Apple mobile iOS devices (iPads, iPhones, and iPod Touches) are used by 130 million people, but they present a huge blindspot to advertisers. All Apple mobile devices use the Safari browser, as do millions of Apple laptop and desktop computers. Safari blocks third-party cookies by default, which is good for privacy and good for consumers. But it is bad for advertisers who rely on browser cookie tracking to measure the effectiveness of their ads.
Marin Software, which offers a way to manage paid search advertising, conducted a study it provided to TechCrunch which shows that 80 percent of the time iOS devices don’t count paid-search conversions (i.e., clicks) because cookie-tracking is turned off. On the Mac, the undercounting occurs 50 percent of the time. All told, when you count all browsers, 38 percent of all paid-search clicks are not being counted.
These numbers are for so-called third-party cookies, not first-party cookies which come only from Websites you visit. Third-party cookies are served from various advertising networks or monitoring tools, and they are required for any type of retargeting across multiple Websites. While Marin only looked at paid search ad conversions, the numbers should hold true for display ads as well.
Not only are ads not being tracked properly on most Apple devices, but if they were tracked properly, Marin suggests that Apple devices actually perform better. As part of the study, Marin compared actual ad conversions to Windows computers as a baseline. While the perceived conversion rate of search ads is 56 percent lower because of the undercounting, the actual conversion rate is 23 percent higher.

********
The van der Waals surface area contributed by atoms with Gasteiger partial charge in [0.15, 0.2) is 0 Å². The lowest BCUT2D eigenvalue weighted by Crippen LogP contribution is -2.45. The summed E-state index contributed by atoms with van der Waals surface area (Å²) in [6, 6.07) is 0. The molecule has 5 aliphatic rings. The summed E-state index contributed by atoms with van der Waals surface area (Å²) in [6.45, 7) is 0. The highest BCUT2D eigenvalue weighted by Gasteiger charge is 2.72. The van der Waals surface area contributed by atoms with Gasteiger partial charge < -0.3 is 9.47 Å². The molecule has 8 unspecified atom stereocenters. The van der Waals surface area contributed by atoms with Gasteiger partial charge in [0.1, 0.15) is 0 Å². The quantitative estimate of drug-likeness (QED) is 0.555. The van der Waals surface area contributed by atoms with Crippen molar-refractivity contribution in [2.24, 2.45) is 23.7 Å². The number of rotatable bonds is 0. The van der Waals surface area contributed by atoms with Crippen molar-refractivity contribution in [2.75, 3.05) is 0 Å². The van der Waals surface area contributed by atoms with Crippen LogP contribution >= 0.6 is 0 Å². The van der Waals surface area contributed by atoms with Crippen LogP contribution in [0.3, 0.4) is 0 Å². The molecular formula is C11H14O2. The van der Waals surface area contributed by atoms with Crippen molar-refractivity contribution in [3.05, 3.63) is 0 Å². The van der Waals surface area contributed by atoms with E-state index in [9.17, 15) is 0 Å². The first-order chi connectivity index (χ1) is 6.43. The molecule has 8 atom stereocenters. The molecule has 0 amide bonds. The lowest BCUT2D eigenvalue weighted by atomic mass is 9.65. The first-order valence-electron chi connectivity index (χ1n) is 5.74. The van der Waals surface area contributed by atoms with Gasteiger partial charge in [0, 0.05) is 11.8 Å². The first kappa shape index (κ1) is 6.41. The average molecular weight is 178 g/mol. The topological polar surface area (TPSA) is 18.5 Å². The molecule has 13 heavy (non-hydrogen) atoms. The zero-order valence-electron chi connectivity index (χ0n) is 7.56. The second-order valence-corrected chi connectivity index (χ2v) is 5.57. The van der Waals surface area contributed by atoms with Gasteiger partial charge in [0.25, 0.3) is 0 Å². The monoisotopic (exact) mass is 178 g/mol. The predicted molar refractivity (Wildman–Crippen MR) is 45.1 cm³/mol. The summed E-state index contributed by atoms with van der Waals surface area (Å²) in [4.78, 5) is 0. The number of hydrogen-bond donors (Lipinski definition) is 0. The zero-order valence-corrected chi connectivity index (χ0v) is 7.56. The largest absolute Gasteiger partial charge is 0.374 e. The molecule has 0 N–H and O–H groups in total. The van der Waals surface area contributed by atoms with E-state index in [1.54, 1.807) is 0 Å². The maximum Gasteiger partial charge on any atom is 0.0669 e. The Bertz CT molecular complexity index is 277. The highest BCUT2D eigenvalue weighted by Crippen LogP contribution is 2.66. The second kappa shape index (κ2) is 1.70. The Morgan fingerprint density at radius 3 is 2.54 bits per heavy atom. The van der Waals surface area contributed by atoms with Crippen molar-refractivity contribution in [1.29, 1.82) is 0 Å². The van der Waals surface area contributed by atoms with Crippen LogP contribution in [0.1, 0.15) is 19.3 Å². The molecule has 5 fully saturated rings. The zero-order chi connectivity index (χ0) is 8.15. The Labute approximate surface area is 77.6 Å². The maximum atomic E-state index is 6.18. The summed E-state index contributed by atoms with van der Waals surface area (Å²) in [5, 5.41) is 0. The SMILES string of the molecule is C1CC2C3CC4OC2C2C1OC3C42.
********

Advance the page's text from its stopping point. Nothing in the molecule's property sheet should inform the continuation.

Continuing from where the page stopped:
Following the maxim that you don’t get paid for what can’t be measured, this blindspot poses a growing challenge to the online advertising industry, and Google in particular. (And you thought Apple was just doing this to protect consumers). The way around the blindspot is to use first-party cookies served from the Websites people visit, or to come up with better ways to measure the performance of online ads. But that’s the topic for another post.
Marin Software™ is a leading provider of online advertising management solutions, offering an integrated platform for managing search, display, and social marketing. The company provides solutions for advertisers and agencies of all sizes, enabling them to improve financial performance, save time, and make better decisions. Marin Enterprise, the company’s flagship product, addresses the needs of online marketers spending $100,000 per month and greater on biddable media. Marin Professional delivers the same power and ease of use as Marin...
Started by Steve Jobs, Steve Wozniak, and Ronald Wayne, Apple has expanded from computers to consumer electronics over the last 30 years, officially changing their name from Apple Computer, Inc. to Apple, Inc. in January 2007. Among the key offerings from Apple’s product line are: Pro line laptops (MacBook Pro) and desktops (Mac Pro), consumer line laptops (MacBook Air) and desktops (iMac), servers (Xserve), Apple TV, the Mac OS X and Mac OS X Server operating systems, the iPod, the...
Safari is a web browser developed by Apple. First released as a public beta on January 7, 2003 on the company’s Mac OS X operating system, it became Apple’s default browser beginning with Mac OS X v10.3, commonly known as “OS X Panther.” Apple has also made Safari the native browser for the iPhone OS.